Saturday, June 20, 2009

Can Wild Animals Be Gay?



Time magazine has a long article on Why Some People Are Gay: Notes (and Clues) from the Animal Kingdom.

We have known for at least a decade that hundreds of animal species — including birds, reptiles, mollusks and, of course, humans — engage in same-gender sexual acts. But no one is quite sure why....

One particularly charged finding is that in most species besides humans, same-gender pairings rarely lead to lifelong relationships. In other words, when one attractive bonobo male eyes another in a lovely patch of Congo swamp forest, they occasionally kiss and then move on to other oral pleasures, but they don't bother anyone afterward about trying to legalize their right to an open-banana-bar ceremony. In fact, they are likely to move on to girl bonobos: most animals that engage in same-gender sex acts do so only when an opposite-sex partner is unavailable.... And yet the study's authors, Nathan Bailey and Marlene Zuk of UC Riverside's biology department, report some exceptions, like the laysan albatross. Last year, researchers studying a Hawaiian colony of albatrosses found that nearly a third of all the couples involved two females who courted and then shared parenting responsibilities.... Male chinstrap penguins also form long-term relationships, at least in captivity. And some male bighorn sheep will mount females only after the females adopt male-like behaviors.



So what's the conclusion to the article?

There isn't one! No one knows anything for sure, other than a certain amount of this kind of thing seems to be entirely natural, if (obviously) exceptional.

And, of course, some animals are more gender-bender than others:

Bottlenose Dolphins are, apparently, "possibly the most bisexual animal on earth" and engage in frequent same-sex sexual activity. Roughly 50% of male dolphins have sex with other males. Scientists think this sex may help strengthen alliances among small groups.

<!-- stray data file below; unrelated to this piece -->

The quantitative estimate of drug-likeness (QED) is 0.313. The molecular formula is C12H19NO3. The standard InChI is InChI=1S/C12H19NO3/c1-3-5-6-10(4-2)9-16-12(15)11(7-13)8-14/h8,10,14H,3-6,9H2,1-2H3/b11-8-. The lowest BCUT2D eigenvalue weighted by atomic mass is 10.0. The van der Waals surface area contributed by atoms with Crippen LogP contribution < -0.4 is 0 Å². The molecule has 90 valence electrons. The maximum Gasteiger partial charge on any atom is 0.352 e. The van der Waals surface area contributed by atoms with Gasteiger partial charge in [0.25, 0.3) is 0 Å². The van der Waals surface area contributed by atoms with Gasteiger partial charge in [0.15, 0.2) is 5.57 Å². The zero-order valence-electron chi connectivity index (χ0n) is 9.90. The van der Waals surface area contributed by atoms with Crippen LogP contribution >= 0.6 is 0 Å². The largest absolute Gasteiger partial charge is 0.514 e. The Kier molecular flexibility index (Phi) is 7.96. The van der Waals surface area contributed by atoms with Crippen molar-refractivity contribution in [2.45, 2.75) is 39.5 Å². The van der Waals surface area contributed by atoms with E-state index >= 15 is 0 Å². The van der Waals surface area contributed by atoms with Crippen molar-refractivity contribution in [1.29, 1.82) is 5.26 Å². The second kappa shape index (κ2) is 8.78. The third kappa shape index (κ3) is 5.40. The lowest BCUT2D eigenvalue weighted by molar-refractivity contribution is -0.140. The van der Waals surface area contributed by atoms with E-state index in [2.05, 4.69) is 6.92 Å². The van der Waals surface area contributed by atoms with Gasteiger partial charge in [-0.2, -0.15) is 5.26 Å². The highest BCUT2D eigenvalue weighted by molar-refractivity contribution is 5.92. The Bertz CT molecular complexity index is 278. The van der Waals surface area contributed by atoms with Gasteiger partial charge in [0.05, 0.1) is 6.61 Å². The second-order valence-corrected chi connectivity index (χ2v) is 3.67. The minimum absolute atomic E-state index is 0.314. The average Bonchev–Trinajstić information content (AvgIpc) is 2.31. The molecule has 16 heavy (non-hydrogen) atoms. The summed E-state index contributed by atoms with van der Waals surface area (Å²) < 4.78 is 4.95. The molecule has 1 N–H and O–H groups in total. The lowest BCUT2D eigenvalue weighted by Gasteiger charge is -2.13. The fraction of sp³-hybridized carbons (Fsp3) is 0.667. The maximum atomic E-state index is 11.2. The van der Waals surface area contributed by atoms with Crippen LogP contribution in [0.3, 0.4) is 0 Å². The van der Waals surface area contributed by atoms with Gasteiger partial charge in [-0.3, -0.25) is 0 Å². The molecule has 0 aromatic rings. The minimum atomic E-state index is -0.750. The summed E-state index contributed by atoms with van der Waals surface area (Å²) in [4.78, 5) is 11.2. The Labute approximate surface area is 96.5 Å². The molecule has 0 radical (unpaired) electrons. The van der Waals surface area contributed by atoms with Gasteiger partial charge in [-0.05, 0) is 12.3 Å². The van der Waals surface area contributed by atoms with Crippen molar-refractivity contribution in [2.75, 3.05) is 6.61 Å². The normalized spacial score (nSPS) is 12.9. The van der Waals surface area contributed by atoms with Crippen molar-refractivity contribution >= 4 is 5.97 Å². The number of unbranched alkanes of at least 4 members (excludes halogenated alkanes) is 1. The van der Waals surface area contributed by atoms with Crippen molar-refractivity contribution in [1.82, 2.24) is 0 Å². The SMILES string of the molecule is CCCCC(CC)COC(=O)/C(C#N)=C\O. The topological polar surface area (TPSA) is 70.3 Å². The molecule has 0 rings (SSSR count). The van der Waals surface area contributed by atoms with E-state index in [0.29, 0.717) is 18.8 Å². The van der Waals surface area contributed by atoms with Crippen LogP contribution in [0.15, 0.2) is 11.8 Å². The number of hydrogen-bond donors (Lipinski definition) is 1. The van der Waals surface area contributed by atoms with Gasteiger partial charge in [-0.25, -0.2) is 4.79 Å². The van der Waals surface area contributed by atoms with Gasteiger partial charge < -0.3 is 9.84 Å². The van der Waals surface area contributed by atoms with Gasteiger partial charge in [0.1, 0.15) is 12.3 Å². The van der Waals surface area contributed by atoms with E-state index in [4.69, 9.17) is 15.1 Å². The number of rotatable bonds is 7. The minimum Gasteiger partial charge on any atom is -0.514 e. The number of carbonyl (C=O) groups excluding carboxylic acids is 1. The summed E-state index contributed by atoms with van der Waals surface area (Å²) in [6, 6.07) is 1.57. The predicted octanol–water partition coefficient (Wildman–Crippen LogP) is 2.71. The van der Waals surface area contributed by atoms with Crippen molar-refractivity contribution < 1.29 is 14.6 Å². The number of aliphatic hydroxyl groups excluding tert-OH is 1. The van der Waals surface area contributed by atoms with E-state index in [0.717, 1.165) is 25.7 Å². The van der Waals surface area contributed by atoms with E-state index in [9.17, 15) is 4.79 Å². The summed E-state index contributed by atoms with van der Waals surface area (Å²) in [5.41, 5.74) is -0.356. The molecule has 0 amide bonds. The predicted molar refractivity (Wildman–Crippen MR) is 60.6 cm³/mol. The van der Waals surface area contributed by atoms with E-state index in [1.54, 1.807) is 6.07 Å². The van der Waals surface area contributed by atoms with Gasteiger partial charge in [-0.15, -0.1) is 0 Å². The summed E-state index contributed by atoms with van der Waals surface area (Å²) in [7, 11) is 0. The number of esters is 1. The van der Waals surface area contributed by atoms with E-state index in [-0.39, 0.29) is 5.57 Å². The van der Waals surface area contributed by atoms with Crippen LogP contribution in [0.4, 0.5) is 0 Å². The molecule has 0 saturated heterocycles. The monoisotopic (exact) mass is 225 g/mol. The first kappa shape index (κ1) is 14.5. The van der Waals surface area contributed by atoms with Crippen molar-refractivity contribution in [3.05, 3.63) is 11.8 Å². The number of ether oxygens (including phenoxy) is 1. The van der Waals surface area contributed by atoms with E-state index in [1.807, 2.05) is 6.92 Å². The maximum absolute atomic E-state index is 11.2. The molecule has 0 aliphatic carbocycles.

6 comments:

retrieverman said...

Black swans commonly form homosexual couplings. One cob mates with a hen, who lays the eggs, and then both males sit on the eggs. The cygnets then are raised by both cobs.

Because the cobs are larger they can maintain larger territories for their cygnets. Thus, homosexual parings in black swans has some evolutionary advantage.

Because they have the muscle and size of two cobs, occasionally the homosexual cobs run off heterosexual pairs, and then steal their cygnets.

Heather Houlahan said...

Begging the question. Bottlenose dolphins, bonobos, bighorn sheep, etc. do not pair-bond across genders. So why should they go exclusive if they happen to be getting their gay on?

The lesbian albatrosses for whom Heather has Two Mommies -- did they use an albatross-baster?

smartdogs said...

Humans are unique only in our odd insistence on making moral judgements about each other's sexual practices.

sassanik said...

The bonobo example doesn't seem to make a whole lot of sense to me. From my understanding the females of the bonobo's don't normally form long term heterosexual relationships, so why would the males do so?

It seems silly to me to comment on them not having a long term relationship when it is not the species norm.

HTTrainer said...

This may be now a disproven theory, but when I read Konrad Lorenz in the 70's he wrote about over crowding and a rise in same sex behaviors and the rise of psychoses in the studied population. I think that what he wrote still has some relevance; same sex pairings are different than social bondings which maintain societal cohesion for many. Once the population density decreased these behaviors stopped.
Is it possible that certain behaviors keep the least fit out of the gene pool?

PBurns said...

I have never read Konrad Lorenz on gay animals, so far as I can recall, but there are some species where crowding seems to create homosexual behavior. One is with beavers (insert your own crude joke here), and another is with Seagulls on sandbanks. Other species engage in population control by eating their young, while a LOT of animals engage in population control through a system of "satellite females" and lone males. This last is the way fox, wolf and lion limit procreation.

P.